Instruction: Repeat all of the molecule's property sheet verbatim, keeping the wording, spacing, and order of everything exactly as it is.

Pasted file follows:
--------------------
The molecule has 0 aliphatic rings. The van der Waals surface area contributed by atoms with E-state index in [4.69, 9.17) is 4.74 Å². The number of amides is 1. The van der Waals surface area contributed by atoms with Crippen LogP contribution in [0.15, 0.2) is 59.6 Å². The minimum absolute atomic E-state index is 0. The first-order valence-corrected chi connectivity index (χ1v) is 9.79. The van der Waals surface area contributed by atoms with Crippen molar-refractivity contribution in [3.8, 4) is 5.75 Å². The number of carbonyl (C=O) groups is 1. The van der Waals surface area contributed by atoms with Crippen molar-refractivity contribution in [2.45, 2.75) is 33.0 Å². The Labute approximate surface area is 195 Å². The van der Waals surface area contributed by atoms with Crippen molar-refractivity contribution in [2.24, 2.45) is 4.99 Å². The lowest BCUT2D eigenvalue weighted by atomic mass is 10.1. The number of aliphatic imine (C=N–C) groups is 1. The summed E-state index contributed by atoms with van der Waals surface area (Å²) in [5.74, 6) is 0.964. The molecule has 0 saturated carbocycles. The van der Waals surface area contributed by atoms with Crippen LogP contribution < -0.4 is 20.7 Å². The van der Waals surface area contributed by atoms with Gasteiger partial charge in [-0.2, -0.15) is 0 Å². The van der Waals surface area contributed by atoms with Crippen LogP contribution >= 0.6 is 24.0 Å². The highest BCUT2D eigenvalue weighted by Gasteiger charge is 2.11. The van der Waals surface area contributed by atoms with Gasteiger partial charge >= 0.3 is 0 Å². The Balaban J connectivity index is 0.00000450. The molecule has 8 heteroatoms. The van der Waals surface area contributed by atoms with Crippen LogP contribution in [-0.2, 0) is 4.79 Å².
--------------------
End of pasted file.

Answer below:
The molecule has 0 aliphatic rings. The van der Waals surface area contributed by atoms with E-state index in [4.69, 9.17) is 4.74 Å². The number of amides is 1. The van der Waals surface area contributed by atoms with Crippen LogP contribution in [0.15, 0.2) is 59.6 Å². The minimum absolute atomic E-state index is 0. The first-order valence-corrected chi connectivity index (χ1v) is 9.79. The van der Waals surface area contributed by atoms with Crippen molar-refractivity contribution in [3.8, 4) is 5.75 Å². The number of carbonyl (C=O) groups is 1. The van der Waals surface area contributed by atoms with Crippen molar-refractivity contribution in [2.45, 2.75) is 33.0 Å². The Labute approximate surface area is 195 Å². The van der Waals surface area contributed by atoms with Crippen molar-refractivity contribution in [2.24, 2.45) is 4.99 Å². The lowest BCUT2D eigenvalue weighted by atomic mass is 10.1. The number of aliphatic imine (C=N–C) groups is 1. The summed E-state index contributed by atoms with van der Waals surface area (Å²) in [5.74, 6) is 0.964. The molecule has 0 saturated carbocycles. The van der Waals surface area contributed by atoms with Crippen LogP contribution < -0.4 is 20.7 Å². The van der Waals surface area contributed by atoms with Gasteiger partial charge in [-0.2, -0.15) is 0 Å². The van der Waals surface area contributed by atoms with Crippen LogP contribution >= 0.6 is 24.0 Å². The highest BCUT2D eigenvalue weighted by Gasteiger charge is 2.11. The van der Waals surface area contributed by atoms with Gasteiger partial charge >= 0.3 is 0 Å². The Balaban J connectivity index is 0.00000450. The molecule has 8 heteroatoms. The van der Waals surface area contributed by atoms with Crippen LogP contribution in [-0.2, 0) is 4.79 Å².